Businesses need to look for a diverse range of backgrounds, skills and experiences when hiring their analytics teams.

“It’s striking that businesses sit down and embark on staffing up an analytics centre of excellence and they find all the same people,” says Mike Frost, Director of Cloud and Platform Technologies for SAS.

“Sure, go ahead and hire the hotshot kids right out of school that have knowledge in R and Python. Do those kinds of things, but at the same time, pair them with some experienced senior people that maybe aren’t analytics experts but know the business,” Frost said in a recent interview with Which-50.

Frost argues different perspectives and different backgrounds allow for people come up with a more novel way of solving a problem. “Not every problem is a machine learning problem.”

“It’s striking how many business problems can be solved with classical statistics or forecasting knowledge or operations research knowledge. Most businesses never actually go and employ people that have these experiences. Diversity is very important.”

Four ways software can bridge the analytics skills gap

Broadly speaking businesses are buying into the need to use data to drive decision-making, but building out analytics capabilities requires a new talent set – talent which is in short supply and are expensive to employ. As well as hiring people with diverse backgrounds, software can also be used to fill the skills gap.

According to Frost, who is responsible for the strategy, vision, and roadmap for all core SAS platform and cloud-based offerings, software be used to upskill citizen data scientists and make life easier for the hardcore quants.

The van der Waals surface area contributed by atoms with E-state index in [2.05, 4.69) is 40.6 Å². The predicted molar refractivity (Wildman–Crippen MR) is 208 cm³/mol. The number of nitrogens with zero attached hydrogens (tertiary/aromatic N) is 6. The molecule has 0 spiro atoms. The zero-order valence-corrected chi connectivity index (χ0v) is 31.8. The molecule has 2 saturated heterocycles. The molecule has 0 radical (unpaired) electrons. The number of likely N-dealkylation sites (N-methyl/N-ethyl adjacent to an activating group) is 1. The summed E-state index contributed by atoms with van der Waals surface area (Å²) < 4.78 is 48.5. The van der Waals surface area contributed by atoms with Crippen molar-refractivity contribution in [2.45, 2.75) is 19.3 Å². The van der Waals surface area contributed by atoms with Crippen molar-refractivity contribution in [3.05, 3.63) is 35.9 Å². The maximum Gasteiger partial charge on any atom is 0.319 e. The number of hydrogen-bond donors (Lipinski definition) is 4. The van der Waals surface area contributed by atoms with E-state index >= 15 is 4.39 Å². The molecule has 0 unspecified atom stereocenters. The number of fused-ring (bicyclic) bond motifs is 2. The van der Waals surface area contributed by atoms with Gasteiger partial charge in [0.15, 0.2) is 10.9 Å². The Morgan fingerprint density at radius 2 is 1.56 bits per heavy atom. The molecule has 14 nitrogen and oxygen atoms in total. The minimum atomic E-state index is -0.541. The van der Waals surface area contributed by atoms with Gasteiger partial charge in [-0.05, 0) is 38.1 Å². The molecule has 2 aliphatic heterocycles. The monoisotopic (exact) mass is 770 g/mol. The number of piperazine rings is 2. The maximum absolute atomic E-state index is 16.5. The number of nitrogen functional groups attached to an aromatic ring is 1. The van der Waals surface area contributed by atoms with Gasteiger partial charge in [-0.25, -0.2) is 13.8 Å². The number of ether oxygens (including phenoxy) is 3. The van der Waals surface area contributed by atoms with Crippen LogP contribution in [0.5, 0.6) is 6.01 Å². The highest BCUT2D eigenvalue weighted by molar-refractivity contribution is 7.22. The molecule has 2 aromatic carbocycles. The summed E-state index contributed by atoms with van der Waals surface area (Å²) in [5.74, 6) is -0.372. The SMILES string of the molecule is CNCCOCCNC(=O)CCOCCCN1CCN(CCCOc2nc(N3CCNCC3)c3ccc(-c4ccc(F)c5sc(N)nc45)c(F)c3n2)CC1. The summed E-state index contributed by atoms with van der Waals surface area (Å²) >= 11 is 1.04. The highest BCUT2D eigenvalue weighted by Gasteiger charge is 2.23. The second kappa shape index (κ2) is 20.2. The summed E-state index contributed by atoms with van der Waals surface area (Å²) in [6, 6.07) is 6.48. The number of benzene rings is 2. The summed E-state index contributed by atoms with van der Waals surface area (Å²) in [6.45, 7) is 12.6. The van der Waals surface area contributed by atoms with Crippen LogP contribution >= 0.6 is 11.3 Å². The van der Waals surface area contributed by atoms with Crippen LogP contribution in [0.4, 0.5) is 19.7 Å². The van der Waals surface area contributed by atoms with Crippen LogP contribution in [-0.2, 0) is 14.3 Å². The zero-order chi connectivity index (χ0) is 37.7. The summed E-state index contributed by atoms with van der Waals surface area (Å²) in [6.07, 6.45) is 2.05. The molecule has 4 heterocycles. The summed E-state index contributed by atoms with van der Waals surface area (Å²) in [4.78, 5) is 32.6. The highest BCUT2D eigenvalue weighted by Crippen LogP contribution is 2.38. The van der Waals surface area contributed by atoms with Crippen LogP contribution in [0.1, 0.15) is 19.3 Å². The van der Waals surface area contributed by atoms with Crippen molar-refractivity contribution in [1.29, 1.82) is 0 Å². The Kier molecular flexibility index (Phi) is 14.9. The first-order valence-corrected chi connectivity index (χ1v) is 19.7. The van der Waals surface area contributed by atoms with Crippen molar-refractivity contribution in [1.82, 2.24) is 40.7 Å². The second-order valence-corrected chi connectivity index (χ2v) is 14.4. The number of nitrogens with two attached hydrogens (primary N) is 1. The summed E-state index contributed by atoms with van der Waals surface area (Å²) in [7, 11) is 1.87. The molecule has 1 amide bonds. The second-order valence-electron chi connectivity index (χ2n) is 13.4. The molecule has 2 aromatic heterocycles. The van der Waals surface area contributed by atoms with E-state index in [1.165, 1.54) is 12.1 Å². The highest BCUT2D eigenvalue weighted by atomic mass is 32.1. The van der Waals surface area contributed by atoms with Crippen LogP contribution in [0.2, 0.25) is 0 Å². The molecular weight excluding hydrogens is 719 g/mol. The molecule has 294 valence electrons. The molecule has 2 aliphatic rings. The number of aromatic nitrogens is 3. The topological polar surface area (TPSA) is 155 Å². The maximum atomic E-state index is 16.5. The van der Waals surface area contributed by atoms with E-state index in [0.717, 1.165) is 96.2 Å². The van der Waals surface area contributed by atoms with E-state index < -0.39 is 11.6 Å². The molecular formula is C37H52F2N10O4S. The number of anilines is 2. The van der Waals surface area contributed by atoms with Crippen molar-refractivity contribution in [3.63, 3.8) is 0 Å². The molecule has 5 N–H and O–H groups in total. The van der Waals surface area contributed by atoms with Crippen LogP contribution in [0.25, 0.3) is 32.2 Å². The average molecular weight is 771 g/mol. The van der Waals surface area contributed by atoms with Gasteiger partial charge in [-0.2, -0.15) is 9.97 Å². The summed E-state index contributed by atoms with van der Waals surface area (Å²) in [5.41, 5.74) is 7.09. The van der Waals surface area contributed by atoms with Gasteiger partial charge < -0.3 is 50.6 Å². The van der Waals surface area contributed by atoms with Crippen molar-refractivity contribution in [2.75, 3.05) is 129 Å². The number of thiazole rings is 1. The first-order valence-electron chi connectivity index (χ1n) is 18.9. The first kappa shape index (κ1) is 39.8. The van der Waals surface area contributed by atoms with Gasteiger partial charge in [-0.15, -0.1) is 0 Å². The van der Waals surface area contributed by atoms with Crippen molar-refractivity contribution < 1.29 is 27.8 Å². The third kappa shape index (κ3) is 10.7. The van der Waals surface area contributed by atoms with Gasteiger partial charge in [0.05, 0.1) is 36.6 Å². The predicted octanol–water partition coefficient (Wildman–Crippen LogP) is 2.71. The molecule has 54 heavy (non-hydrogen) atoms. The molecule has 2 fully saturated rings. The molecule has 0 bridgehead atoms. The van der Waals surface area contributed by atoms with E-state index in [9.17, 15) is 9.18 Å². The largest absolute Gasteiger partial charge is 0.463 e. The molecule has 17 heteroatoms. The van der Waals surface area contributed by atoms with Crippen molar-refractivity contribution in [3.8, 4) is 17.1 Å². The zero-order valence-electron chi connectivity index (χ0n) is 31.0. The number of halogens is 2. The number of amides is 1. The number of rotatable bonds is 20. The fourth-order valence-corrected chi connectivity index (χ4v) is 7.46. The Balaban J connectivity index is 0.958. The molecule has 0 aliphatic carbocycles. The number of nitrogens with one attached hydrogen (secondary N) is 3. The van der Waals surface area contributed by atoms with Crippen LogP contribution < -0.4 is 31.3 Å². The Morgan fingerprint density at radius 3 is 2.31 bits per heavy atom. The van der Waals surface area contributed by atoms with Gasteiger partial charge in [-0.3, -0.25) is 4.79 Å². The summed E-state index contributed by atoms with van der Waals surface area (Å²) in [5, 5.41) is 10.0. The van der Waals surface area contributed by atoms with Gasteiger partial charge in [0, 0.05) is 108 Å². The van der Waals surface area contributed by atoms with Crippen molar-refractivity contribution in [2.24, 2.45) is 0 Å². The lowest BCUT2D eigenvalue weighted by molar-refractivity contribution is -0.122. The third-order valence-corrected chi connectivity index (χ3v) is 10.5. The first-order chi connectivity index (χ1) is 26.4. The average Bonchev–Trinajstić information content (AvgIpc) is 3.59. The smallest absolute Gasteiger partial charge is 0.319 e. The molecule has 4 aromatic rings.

He identified four areas where software is evolving to meet the growing demand for analytics solutions:

  1. Data management and processing
  2. Finding the right parameters
  3. Deploying models faster
  4. Drag and drop interfaces

“The data piece is one that tends to go unsung, but practitioners will tell you the thing that they spend the most time and the most aggravation that they deal with is accessing data, getting it prepared quality-wise and structure-wise to do analytics. That is what people spend 80 per cent of their time doing,” Frost told Which-50.

Vendors are looking at how AI and other techniques can be used to speed up the process of data management and processing.

Software can also be used to automate things like “finding the right parameters that will give you the best possible result,” Frost said.

“That frees up these very expensive people to then work on more problems and crank through problems faster because they’re not having to sit here and spend endless amounts of time constantly tweaking and tuning to get the result they want.”

The time it takes to deploy a model is also critical. Often it can take six months to embed a model on a website after it is built, Frost said, by which point it has decayed and “isn’t very useful.”

In response, SAS offers “a right click ability to deploy these models as a real-time service, as a rest endpoint so that they can be quickly embedded and used immediately by the business.”

“The productivity piece is all about shortening that overall time when someone sits down to solve a problem to when the problem is actually being solved,” Frost said.

The other element to increasing productivity is “bringing more people to the party” by making analytics accessible to business users.

“Businesses are saying, “We have a lot of analytics problems. Are they all going to require a PhD?”

“By making use of nice drag and drop interfaces that put the ability for someone to identify outliers in a dataset in their hands, they don’t have to know code and they can use something that’s intuitive that then allows them to compete at a level that puts them within shouting distance of some of the best data scientists.”

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